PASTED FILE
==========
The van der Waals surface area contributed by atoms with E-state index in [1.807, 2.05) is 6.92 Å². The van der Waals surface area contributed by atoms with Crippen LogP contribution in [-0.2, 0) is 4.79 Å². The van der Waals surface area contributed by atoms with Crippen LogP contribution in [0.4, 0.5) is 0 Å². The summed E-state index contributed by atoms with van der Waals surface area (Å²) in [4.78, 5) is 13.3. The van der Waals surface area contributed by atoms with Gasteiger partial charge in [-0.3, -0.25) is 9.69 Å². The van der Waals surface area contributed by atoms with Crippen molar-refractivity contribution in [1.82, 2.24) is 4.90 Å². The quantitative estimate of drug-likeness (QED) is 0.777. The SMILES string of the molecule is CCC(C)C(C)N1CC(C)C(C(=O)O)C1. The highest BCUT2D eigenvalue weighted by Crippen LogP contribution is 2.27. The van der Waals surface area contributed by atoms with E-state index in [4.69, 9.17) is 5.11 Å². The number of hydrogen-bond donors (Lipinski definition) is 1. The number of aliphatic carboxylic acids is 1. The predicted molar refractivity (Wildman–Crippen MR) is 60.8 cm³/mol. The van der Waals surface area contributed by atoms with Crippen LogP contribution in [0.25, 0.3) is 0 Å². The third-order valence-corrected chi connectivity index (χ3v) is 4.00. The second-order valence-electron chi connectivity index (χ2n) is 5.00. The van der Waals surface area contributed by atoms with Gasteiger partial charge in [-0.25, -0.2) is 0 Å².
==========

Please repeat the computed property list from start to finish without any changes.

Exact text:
The van der Waals surface area contributed by atoms with E-state index in [1.807, 2.05) is 6.92 Å². The van der Waals surface area contributed by atoms with Crippen LogP contribution in [-0.2, 0) is 4.79 Å². The van der Waals surface area contributed by atoms with Crippen LogP contribution in [0.4, 0.5) is 0 Å². The summed E-state index contributed by atoms with van der Waals surface area (Å²) in [4.78, 5) is 13.3. The van der Waals surface area contributed by atoms with Gasteiger partial charge in [-0.3, -0.25) is 9.69 Å². The van der Waals surface area contributed by atoms with Crippen molar-refractivity contribution in [1.82, 2.24) is 4.90 Å². The quantitative estimate of drug-likeness (QED) is 0.777. The SMILES string of the molecule is CCC(C)C(C)N1CC(C)C(C(=O)O)C1. The highest BCUT2D eigenvalue weighted by Crippen LogP contribution is 2.27. The van der Waals surface area contributed by atoms with E-state index in [4.69, 9.17) is 5.11 Å². The number of hydrogen-bond donors (Lipinski definition) is 1. The number of aliphatic carboxylic acids is 1. The predicted molar refractivity (Wildman–Crippen MR) is 60.8 cm³/mol. The van der Waals surface area contributed by atoms with Crippen LogP contribution in [0.25, 0.3) is 0 Å². The third-order valence-corrected chi connectivity index (χ3v) is 4.00. The second-order valence-electron chi connectivity index (χ2n) is 5.00. The van der Waals surface area contributed by atoms with Gasteiger partial charge in [-0.25, -0.2) is 0 Å².